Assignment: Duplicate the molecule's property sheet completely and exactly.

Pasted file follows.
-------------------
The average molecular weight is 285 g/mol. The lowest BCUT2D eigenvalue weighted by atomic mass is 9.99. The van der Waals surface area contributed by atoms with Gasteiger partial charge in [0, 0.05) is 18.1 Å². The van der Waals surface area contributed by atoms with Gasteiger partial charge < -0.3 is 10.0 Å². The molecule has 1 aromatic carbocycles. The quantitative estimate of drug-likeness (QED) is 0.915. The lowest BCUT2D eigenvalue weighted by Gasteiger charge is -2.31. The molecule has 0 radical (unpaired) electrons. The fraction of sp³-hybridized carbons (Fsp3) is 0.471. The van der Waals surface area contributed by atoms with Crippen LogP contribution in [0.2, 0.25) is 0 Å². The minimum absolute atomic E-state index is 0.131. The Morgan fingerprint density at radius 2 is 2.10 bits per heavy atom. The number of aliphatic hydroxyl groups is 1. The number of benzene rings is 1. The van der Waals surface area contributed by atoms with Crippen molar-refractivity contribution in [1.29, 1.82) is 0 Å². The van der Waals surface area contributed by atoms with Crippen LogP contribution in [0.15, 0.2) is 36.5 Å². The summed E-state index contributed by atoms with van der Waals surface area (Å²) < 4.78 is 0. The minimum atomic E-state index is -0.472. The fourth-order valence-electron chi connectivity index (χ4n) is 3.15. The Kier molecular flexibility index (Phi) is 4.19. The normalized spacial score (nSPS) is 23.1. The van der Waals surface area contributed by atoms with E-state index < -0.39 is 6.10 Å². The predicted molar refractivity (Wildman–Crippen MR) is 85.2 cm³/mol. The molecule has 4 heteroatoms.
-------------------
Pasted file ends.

The average molecular weight is 285 g/mol. The lowest BCUT2D eigenvalue weighted by atomic mass is 9.99. The van der Waals surface area contributed by atoms with Gasteiger partial charge in [0, 0.05) is 18.1 Å². The van der Waals surface area contributed by atoms with Gasteiger partial charge < -0.3 is 10.0 Å². The molecule has 1 aromatic carbocycles. The quantitative estimate of drug-likeness (QED) is 0.915. The lowest BCUT2D eigenvalue weighted by Gasteiger charge is -2.31. The molecule has 0 radical (unpaired) electrons. The fraction of sp³-hybridized carbons (Fsp3) is 0.471. The van der Waals surface area contributed by atoms with Crippen LogP contribution in [0.2, 0.25) is 0 Å². The minimum absolute atomic E-state index is 0.131. The Morgan fingerprint density at radius 2 is 2.10 bits per heavy atom. The number of aliphatic hydroxyl groups is 1. The number of benzene rings is 1. The van der Waals surface area contributed by atoms with Crippen molar-refractivity contribution in [1.29, 1.82) is 0 Å². The van der Waals surface area contributed by atoms with Crippen LogP contribution in [0.15, 0.2) is 36.5 Å². The summed E-state index contributed by atoms with van der Waals surface area (Å²) < 4.78 is 0. The minimum atomic E-state index is -0.472. The fourth-order valence-electron chi connectivity index (χ4n) is 3.15. The Kier molecular flexibility index (Phi) is 4.19. The normalized spacial score (nSPS) is 23.1. The van der Waals surface area contributed by atoms with E-state index < -0.39 is 6.10 Å². The predicted molar refractivity (Wildman–Crippen MR) is 85.2 cm³/mol. The molecule has 4 heteroatoms.